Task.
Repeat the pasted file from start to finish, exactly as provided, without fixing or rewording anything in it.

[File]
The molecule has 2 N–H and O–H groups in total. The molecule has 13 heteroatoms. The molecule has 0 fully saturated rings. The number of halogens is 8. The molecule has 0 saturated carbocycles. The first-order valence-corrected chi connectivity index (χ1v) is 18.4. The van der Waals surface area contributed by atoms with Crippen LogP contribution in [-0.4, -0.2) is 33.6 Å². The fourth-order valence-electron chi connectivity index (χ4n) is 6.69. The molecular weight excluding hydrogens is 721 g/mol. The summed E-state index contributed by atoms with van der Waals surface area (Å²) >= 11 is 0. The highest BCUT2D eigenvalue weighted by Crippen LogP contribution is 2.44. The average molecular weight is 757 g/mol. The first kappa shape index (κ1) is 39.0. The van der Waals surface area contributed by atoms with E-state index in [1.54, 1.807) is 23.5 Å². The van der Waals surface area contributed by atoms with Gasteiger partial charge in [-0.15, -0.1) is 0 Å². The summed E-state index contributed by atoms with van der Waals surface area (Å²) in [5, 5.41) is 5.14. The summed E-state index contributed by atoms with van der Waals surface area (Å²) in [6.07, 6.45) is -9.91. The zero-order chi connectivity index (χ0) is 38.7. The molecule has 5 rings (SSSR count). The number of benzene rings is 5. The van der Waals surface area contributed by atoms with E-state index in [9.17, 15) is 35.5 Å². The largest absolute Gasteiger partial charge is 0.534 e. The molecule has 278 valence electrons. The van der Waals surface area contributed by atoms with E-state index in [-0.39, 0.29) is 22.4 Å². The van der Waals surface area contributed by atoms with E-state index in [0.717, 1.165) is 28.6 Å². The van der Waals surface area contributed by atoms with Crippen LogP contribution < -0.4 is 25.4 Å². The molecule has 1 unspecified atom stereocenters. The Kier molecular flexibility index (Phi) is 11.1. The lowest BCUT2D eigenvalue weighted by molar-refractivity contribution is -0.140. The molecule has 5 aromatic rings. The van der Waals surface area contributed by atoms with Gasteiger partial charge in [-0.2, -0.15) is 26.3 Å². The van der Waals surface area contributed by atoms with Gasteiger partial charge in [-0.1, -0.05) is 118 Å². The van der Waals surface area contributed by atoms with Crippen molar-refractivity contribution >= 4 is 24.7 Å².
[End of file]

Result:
The molecule has 2 N–H and O–H groups in total. The molecule has 13 heteroatoms. The molecule has 0 fully saturated rings. The number of halogens is 8. The molecule has 0 saturated carbocycles. The first-order valence-corrected chi connectivity index (χ1v) is 18.4. The van der Waals surface area contributed by atoms with Crippen LogP contribution in [-0.4, -0.2) is 33.6 Å². The fourth-order valence-electron chi connectivity index (χ4n) is 6.69. The molecular weight excluding hydrogens is 721 g/mol. The summed E-state index contributed by atoms with van der Waals surface area (Å²) >= 11 is 0. The highest BCUT2D eigenvalue weighted by Crippen LogP contribution is 2.44. The average molecular weight is 757 g/mol. The first kappa shape index (κ1) is 39.0. The van der Waals surface area contributed by atoms with E-state index in [1.54, 1.807) is 23.5 Å². The van der Waals surface area contributed by atoms with Gasteiger partial charge in [-0.15, -0.1) is 0 Å². The summed E-state index contributed by atoms with van der Waals surface area (Å²) in [5, 5.41) is 5.14. The summed E-state index contributed by atoms with van der Waals surface area (Å²) in [6.07, 6.45) is -9.91. The zero-order chi connectivity index (χ0) is 38.7. The molecule has 5 rings (SSSR count). The number of benzene rings is 5. The van der Waals surface area contributed by atoms with E-state index in [9.17, 15) is 35.5 Å². The largest absolute Gasteiger partial charge is 0.534 e. The molecule has 278 valence electrons. The van der Waals surface area contributed by atoms with E-state index in [-0.39, 0.29) is 22.4 Å². The van der Waals surface area contributed by atoms with E-state index in [0.717, 1.165) is 28.6 Å². The van der Waals surface area contributed by atoms with Crippen LogP contribution < -0.4 is 25.4 Å². The molecule has 1 unspecified atom stereocenters. The Kier molecular flexibility index (Phi) is 11.1. The lowest BCUT2D eigenvalue weighted by molar-refractivity contribution is -0.140. The molecule has 5 aromatic rings. The van der Waals surface area contributed by atoms with Gasteiger partial charge in [-0.2, -0.15) is 26.3 Å². The van der Waals surface area contributed by atoms with Gasteiger partial charge in [-0.1, -0.05) is 118 Å². The van der Waals surface area contributed by atoms with Crippen molar-refractivity contribution >= 4 is 24.7 Å².